Why are those two massive dogs running down the sidewalk off-leash, without an owner in sight? Wait a minute, those aren’t dogs …
Hardly a week goes by anymore that we don’t encounter coyotes in our neighborhood. We spot them on walks after dark, watching us with gleaming eyes. We hear their eerie howls as we try to fall asleep. And we come across the evidence of their late-night meals in our yard, in the form of leftover rabbit parts.
Doug Nielsen, regional education supervisor for the Nevada Department of Wildlife, says that to his knowledge, the Valley’s coyote population hasn’t increased significantly. But like any wild animals, they migrate toward areas with more plentiful food supplies, aka rabbits, squirrels and other small-prey species. “Coyotes are like 14-year-old boys, who come into your house and go straight for your refrigerator—they’re always looking for food. If a food source in one area gets hit too hard, they’ll move to another spot.”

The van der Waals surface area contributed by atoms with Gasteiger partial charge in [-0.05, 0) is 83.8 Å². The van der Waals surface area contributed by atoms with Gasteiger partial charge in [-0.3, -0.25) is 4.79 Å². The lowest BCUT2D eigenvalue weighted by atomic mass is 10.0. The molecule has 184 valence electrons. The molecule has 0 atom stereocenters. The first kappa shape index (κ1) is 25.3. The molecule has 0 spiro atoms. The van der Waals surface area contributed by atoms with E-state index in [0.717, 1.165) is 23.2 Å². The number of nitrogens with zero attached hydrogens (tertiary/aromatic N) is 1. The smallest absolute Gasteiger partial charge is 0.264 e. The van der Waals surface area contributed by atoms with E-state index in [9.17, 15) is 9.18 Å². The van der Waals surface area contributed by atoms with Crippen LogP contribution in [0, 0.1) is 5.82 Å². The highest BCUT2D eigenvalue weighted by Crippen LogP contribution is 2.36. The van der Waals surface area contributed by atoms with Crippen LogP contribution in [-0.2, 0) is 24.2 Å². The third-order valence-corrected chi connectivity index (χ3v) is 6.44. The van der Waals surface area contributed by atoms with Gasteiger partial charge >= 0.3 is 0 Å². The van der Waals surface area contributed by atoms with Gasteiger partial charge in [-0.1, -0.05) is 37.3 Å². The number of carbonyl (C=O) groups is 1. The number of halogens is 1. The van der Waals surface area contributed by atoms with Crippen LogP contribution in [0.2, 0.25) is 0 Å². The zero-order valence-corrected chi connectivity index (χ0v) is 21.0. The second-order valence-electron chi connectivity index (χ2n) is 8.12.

Should we be worried? No, and yes, Nielsen says. Coyotes rarely attack humans—“As a general rule they want nothing to do with us,” he explains, citing a comforting statistic: two reported coyote bites in Southern Nevada dating back more than 15 years—but they will go after pets, especially cats and small dogs.
What can we do to protect our furry family members? 1. Don’t let cats run free outdoors, and keep dogs on leashes. 2. If you encounter coyotes, be loud, wave your arms and make yourself look as large as you can. 3. And above all, never feed them, intentionally or by leaving out things that might inadvertently attract them. “We don’t want these animals feeling comfortable with us,” Nielsen says. “Make it clear they’re not welcome.”